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5 Postive actions proven to increase your wellbeing and happiness…

By Marcus Santer

The Saturday Quote:

“The best thing for being sad,” replied Merlin, beginning to puff and blow,
“is to learn something. That’s the only thing that never fails. You may grow old and trembling in your anatomies, you may lie awake at night listening to the disorder of your veins, you may miss your only love, you may see the world about you devastated by evil lunatics, or know your honour trampled in the sewers of baser minds. There is only one thing for it then — to learn. Learn why the world wags and what wags it. That is the only thing which the mind can never exhaust, never alienate, never be tortured by, never fear or distrust, and never dream of regretting. Learning is the only thing for you. Look what a lot of things there are to learn.”
The Once And Future King by T.H.White

It was my birthday on Thursday and to celebrate Clarabella and I went to the Royal Albert Memorial Museum in Exeter.

It’s been about 5 years since I last went and they’ve really tarted it up.

We spent a very enjoyable 2 hours there.

As we were walking around I had to giggle at one of the pieces of writing on a wall.

It outlined 5 actions you could take to improve your happiness.

I recognised them straight away.

How come?

Because I shared them in the April 2015 edition of The Healthy Ageing Digest. They were part of the research I did looking into evidence based ways to improve your well being and happiness.

And a whole lot more.

There’s a reason why years later, I still refer to this edition of the Digest as the “Happiness Issue”.

Now I don’t have the space here to share the 12 pages of findings with you, but I can share the findings of the study funded by the UK’s Government Office for Science [1].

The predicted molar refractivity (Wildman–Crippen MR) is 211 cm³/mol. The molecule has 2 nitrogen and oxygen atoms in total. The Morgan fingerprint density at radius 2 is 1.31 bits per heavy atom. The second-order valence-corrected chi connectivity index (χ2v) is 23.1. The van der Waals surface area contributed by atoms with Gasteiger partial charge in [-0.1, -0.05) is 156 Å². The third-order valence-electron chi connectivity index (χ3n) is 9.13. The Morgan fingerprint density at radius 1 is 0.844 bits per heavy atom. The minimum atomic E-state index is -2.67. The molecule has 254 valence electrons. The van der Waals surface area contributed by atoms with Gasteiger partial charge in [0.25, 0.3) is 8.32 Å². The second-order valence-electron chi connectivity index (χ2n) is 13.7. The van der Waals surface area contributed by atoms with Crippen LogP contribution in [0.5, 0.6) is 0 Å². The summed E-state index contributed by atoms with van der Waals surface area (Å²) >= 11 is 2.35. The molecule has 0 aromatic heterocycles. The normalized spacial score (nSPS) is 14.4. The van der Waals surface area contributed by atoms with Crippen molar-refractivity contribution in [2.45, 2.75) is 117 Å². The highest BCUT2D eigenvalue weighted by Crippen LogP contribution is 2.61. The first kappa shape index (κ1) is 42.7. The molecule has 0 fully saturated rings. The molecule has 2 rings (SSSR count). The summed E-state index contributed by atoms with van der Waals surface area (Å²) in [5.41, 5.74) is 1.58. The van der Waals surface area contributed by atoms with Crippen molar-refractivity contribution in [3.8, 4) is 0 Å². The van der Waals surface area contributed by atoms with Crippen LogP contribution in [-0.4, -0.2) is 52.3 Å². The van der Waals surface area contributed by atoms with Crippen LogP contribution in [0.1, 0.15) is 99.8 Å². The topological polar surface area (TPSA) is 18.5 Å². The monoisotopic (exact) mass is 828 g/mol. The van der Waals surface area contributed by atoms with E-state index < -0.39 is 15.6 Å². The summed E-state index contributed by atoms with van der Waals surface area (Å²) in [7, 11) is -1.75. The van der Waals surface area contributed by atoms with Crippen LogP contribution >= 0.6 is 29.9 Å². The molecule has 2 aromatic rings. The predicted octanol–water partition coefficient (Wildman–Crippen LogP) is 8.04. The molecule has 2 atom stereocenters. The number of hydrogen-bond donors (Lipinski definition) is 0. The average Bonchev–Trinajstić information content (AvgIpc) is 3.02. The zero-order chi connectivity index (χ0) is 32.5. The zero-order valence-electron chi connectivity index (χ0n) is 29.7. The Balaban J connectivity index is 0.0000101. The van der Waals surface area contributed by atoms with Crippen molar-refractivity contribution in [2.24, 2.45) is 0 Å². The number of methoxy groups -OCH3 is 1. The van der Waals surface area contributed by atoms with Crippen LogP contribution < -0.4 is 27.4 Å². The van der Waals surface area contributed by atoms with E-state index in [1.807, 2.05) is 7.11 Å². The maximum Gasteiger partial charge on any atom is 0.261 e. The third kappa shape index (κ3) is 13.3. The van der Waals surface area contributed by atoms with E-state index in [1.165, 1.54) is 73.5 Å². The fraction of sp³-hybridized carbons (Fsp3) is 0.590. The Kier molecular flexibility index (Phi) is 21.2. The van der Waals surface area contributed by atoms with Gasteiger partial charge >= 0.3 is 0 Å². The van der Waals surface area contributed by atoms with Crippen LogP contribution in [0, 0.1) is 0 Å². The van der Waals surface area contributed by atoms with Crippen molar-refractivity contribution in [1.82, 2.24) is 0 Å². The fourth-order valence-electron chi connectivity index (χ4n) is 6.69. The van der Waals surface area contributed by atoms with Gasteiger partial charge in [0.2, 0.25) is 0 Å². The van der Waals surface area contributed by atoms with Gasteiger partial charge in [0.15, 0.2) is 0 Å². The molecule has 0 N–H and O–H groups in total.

They went on a mission to find 5 positive actions you can take to improve your well being and the quality of your life.

It’s the same list of 5 on the museum wall (they were emphasising the role of action 5 and encouraging you to make a donation – very clever).

Here they are:

  1. Connect – Take time to be with your loved ones and friends. Your social relationships are vital to your happiness and wellbeing.
  2. Be Active – Your body was built to move and moving your body is a fantastic way to improve your mood. If necessary take some time to find a physical activity you enjoy.
  3. Take Notice – Be aware of the world around you and inside you. Enjoy the moment and take notice of how you’re feeling. The value of this is based on mindfulness and Cognitive Behaviour Therapy (CBT).
  4. Keep Learning – Learn something new or rekindle and old interest. Set yourself a challenge you’ll enjoy achieving. Studies show those who continue learning and being curious about the world around them have better life outcomes than those who don’t.
  5. Give – When you give of your time, energy, attention or even your money you feel good. Why? Because giving is linked to the reward mechanism in your brain. So do something nice for someone for no other reason than doing it.

You’d do well to take these 5 positive actions to heart and put them to work in your life.

Now then, if you’ve found this post interesting, I think it’s safe to say you’d love The Healthy Ageing Digest. The monthly – in print – publication of The ZEN+ Project.

In each issue I go in depth, looking for evidence based ways for you to stay younger for longer.

And I share them with you in an easy to digest and some would say, entertaining fashion.

You can find full details of the Healthy Ageing Digest here.

Bye for now

Marcus

P.S. When it comes to living and ageing well, the Internet is flooded with BS.

It’s hard to tell fact from fiction.

Which is why I share my references at the end of each issue of The Healthy Ageing Digest.

That way you don’t just have to take my word for what I’ve written…

… You can check it out for yourself if you like.

Each issue is at least 12 pages of single lined spaced, size 12 font, concentrated information you won’t find collected together anywhere else.

Click here for more details.

Reference:
[1] https://www.gov.uk/government/publications/five-ways-to-mental-wellbeing Part of the UK Governments Foresight study involving over 400 experts and included over 100 commissioned reviews of the state of the science of well-being.